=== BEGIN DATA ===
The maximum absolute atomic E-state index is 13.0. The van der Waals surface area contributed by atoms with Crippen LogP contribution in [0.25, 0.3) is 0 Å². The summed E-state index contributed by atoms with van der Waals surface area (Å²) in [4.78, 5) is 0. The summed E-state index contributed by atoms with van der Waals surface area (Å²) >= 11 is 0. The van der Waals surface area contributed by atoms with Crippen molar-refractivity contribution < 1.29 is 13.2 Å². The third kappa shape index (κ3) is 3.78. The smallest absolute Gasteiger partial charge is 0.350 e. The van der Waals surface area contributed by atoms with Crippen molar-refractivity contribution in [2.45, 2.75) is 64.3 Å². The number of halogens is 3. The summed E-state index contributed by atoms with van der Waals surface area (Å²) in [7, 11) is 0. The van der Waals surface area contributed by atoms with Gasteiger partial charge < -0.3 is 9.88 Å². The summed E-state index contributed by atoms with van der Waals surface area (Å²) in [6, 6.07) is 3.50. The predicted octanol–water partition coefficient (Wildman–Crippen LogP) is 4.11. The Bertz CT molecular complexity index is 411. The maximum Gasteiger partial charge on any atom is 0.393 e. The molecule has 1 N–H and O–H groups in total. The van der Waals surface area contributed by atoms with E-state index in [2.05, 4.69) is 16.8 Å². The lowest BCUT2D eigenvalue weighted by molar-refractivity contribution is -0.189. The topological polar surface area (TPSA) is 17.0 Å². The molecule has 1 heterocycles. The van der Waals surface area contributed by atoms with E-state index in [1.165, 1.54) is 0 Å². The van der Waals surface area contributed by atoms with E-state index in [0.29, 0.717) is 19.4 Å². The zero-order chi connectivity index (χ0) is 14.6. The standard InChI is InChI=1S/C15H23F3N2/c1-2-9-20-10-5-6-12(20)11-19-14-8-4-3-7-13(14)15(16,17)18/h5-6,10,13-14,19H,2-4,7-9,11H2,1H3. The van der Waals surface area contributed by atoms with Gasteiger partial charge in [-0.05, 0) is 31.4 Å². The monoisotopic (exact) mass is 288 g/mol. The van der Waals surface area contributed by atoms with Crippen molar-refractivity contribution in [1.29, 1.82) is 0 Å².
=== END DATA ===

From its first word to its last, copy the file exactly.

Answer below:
The maximum absolute atomic E-state index is 13.0. The van der Waals surface area contributed by atoms with Crippen LogP contribution in [0.25, 0.3) is 0 Å². The summed E-state index contributed by atoms with van der Waals surface area (Å²) in [4.78, 5) is 0. The summed E-state index contributed by atoms with van der Waals surface area (Å²) >= 11 is 0. The van der Waals surface area contributed by atoms with Crippen molar-refractivity contribution < 1.29 is 13.2 Å². The third kappa shape index (κ3) is 3.78. The smallest absolute Gasteiger partial charge is 0.350 e. The van der Waals surface area contributed by atoms with Crippen molar-refractivity contribution in [2.45, 2.75) is 64.3 Å². The number of halogens is 3. The summed E-state index contributed by atoms with van der Waals surface area (Å²) in [7, 11) is 0. The van der Waals surface area contributed by atoms with Gasteiger partial charge < -0.3 is 9.88 Å². The summed E-state index contributed by atoms with van der Waals surface area (Å²) in [6, 6.07) is 3.50. The predicted octanol–water partition coefficient (Wildman–Crippen LogP) is 4.11. The Bertz CT molecular complexity index is 411. The maximum Gasteiger partial charge on any atom is 0.393 e. The molecule has 1 N–H and O–H groups in total. The van der Waals surface area contributed by atoms with E-state index in [2.05, 4.69) is 16.8 Å². The lowest BCUT2D eigenvalue weighted by molar-refractivity contribution is -0.189. The topological polar surface area (TPSA) is 17.0 Å². The molecule has 1 heterocycles. The van der Waals surface area contributed by atoms with E-state index in [1.165, 1.54) is 0 Å². The van der Waals surface area contributed by atoms with E-state index in [0.29, 0.717) is 19.4 Å². The zero-order chi connectivity index (χ0) is 14.6. The standard InChI is InChI=1S/C15H23F3N2/c1-2-9-20-10-5-6-12(20)11-19-14-8-4-3-7-13(14)15(16,17)18/h5-6,10,13-14,19H,2-4,7-9,11H2,1H3. The van der Waals surface area contributed by atoms with Gasteiger partial charge in [-0.05, 0) is 31.4 Å². The monoisotopic (exact) mass is 288 g/mol. The van der Waals surface area contributed by atoms with Crippen molar-refractivity contribution in [1.29, 1.82) is 0 Å².